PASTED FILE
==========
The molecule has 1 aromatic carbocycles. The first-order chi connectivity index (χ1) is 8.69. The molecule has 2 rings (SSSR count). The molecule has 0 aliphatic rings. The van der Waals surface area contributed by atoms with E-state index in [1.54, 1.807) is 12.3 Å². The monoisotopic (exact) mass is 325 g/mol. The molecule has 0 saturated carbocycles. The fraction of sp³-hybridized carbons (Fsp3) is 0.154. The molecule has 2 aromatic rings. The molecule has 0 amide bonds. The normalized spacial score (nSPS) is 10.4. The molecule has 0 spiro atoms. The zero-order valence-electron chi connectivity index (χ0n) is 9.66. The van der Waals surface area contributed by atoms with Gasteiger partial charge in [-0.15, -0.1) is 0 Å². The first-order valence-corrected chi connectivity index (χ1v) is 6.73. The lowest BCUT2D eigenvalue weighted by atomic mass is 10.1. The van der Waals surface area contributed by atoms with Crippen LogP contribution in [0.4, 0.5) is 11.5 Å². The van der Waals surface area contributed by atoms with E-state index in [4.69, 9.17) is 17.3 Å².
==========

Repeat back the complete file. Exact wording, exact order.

The molecule has 1 aromatic carbocycles. The first-order chi connectivity index (χ1) is 8.69. The molecule has 2 rings (SSSR count). The molecule has 0 aliphatic rings. The van der Waals surface area contributed by atoms with E-state index in [1.54, 1.807) is 12.3 Å². The monoisotopic (exact) mass is 325 g/mol. The molecule has 0 saturated carbocycles. The fraction of sp³-hybridized carbons (Fsp3) is 0.154. The molecule has 2 aromatic rings. The molecule has 0 amide bonds. The normalized spacial score (nSPS) is 10.4. The molecule has 0 spiro atoms. The zero-order valence-electron chi connectivity index (χ0n) is 9.66. The van der Waals surface area contributed by atoms with Gasteiger partial charge in [-0.15, -0.1) is 0 Å². The first-order valence-corrected chi connectivity index (χ1v) is 6.73. The lowest BCUT2D eigenvalue weighted by atomic mass is 10.1. The van der Waals surface area contributed by atoms with Crippen LogP contribution in [0.4, 0.5) is 11.5 Å². The van der Waals surface area contributed by atoms with E-state index in [4.69, 9.17) is 17.3 Å².